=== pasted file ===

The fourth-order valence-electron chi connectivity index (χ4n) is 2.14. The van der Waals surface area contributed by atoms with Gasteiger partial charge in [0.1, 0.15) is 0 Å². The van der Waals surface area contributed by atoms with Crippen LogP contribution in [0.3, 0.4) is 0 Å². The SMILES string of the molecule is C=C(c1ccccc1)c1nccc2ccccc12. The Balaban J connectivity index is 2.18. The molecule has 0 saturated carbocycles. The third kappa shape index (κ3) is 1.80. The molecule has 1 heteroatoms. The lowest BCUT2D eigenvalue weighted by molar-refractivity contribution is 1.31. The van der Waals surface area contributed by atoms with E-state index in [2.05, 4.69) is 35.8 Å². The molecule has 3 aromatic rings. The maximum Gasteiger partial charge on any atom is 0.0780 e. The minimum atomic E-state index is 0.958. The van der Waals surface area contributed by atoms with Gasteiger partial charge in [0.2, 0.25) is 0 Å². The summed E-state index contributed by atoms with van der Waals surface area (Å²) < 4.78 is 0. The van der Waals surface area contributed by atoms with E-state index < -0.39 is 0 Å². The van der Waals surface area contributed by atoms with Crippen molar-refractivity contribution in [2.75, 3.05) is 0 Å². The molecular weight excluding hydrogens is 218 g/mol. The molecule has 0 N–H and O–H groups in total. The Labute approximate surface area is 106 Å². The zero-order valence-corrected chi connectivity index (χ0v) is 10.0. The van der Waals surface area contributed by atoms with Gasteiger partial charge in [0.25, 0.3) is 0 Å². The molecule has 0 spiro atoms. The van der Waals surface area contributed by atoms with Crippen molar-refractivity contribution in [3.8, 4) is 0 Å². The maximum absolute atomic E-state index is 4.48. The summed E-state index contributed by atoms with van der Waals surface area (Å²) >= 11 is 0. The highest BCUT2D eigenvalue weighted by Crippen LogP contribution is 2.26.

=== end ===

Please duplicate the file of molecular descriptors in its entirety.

The fourth-order valence-electron chi connectivity index (χ4n) is 2.14. The van der Waals surface area contributed by atoms with Gasteiger partial charge in [0.1, 0.15) is 0 Å². The van der Waals surface area contributed by atoms with Crippen LogP contribution in [0.3, 0.4) is 0 Å². The SMILES string of the molecule is C=C(c1ccccc1)c1nccc2ccccc12. The Balaban J connectivity index is 2.18. The molecule has 0 saturated carbocycles. The third kappa shape index (κ3) is 1.80. The molecule has 1 heteroatoms. The lowest BCUT2D eigenvalue weighted by molar-refractivity contribution is 1.31. The van der Waals surface area contributed by atoms with E-state index in [2.05, 4.69) is 35.8 Å². The molecule has 3 aromatic rings. The maximum Gasteiger partial charge on any atom is 0.0780 e. The minimum atomic E-state index is 0.958. The van der Waals surface area contributed by atoms with Gasteiger partial charge in [0.2, 0.25) is 0 Å². The summed E-state index contributed by atoms with van der Waals surface area (Å²) < 4.78 is 0. The van der Waals surface area contributed by atoms with E-state index < -0.39 is 0 Å². The van der Waals surface area contributed by atoms with Crippen molar-refractivity contribution in [2.75, 3.05) is 0 Å². The molecular weight excluding hydrogens is 218 g/mol. The molecule has 0 N–H and O–H groups in total. The Labute approximate surface area is 106 Å². The zero-order valence-corrected chi connectivity index (χ0v) is 10.0. The van der Waals surface area contributed by atoms with Gasteiger partial charge in [0.25, 0.3) is 0 Å². The molecule has 0 spiro atoms. The van der Waals surface area contributed by atoms with Crippen molar-refractivity contribution in [3.8, 4) is 0 Å². The maximum absolute atomic E-state index is 4.48. The summed E-state index contributed by atoms with van der Waals surface area (Å²) >= 11 is 0. The highest BCUT2D eigenvalue weighted by Crippen LogP contribution is 2.26.